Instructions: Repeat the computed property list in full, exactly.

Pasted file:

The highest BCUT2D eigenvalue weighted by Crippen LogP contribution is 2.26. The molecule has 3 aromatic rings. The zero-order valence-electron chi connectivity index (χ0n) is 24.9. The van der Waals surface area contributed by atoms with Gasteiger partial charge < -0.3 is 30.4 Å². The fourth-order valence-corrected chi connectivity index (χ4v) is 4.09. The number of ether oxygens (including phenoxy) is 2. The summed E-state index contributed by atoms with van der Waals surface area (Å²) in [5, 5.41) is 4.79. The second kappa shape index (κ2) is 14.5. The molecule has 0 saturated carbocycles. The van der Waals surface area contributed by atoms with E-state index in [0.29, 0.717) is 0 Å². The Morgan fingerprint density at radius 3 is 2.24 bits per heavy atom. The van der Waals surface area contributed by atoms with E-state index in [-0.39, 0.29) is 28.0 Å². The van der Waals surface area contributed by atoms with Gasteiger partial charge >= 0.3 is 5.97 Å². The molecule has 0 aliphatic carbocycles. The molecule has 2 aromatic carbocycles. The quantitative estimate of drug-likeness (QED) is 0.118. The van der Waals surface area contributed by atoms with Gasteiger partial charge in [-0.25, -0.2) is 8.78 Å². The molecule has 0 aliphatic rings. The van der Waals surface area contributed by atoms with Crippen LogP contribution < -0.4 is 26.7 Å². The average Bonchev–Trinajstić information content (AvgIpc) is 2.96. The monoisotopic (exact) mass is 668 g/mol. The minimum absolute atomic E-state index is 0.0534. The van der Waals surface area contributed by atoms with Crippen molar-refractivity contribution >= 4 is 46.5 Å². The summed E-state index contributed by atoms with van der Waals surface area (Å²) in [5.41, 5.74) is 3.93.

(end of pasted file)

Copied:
The highest BCUT2D eigenvalue weighted by Crippen LogP contribution is 2.26. The molecule has 3 aromatic rings. The zero-order valence-electron chi connectivity index (χ0n) is 24.9. The van der Waals surface area contributed by atoms with Gasteiger partial charge < -0.3 is 30.4 Å². The fourth-order valence-corrected chi connectivity index (χ4v) is 4.09. The number of ether oxygens (including phenoxy) is 2. The summed E-state index contributed by atoms with van der Waals surface area (Å²) in [5, 5.41) is 4.79. The second kappa shape index (κ2) is 14.5. The molecule has 0 saturated carbocycles. The van der Waals surface area contributed by atoms with E-state index in [0.29, 0.717) is 0 Å². The Morgan fingerprint density at radius 3 is 2.24 bits per heavy atom. The van der Waals surface area contributed by atoms with E-state index in [-0.39, 0.29) is 28.0 Å². The van der Waals surface area contributed by atoms with Gasteiger partial charge >= 0.3 is 5.97 Å². The molecule has 0 aliphatic carbocycles. The molecule has 2 aromatic carbocycles. The quantitative estimate of drug-likeness (QED) is 0.118. The van der Waals surface area contributed by atoms with Gasteiger partial charge in [-0.25, -0.2) is 8.78 Å². The molecule has 0 aliphatic rings. The van der Waals surface area contributed by atoms with Crippen LogP contribution < -0.4 is 26.7 Å². The average Bonchev–Trinajstić information content (AvgIpc) is 2.96. The monoisotopic (exact) mass is 668 g/mol. The minimum absolute atomic E-state index is 0.0534. The van der Waals surface area contributed by atoms with Crippen molar-refractivity contribution >= 4 is 46.5 Å². The summed E-state index contributed by atoms with van der Waals surface area (Å²) in [5.41, 5.74) is 3.93.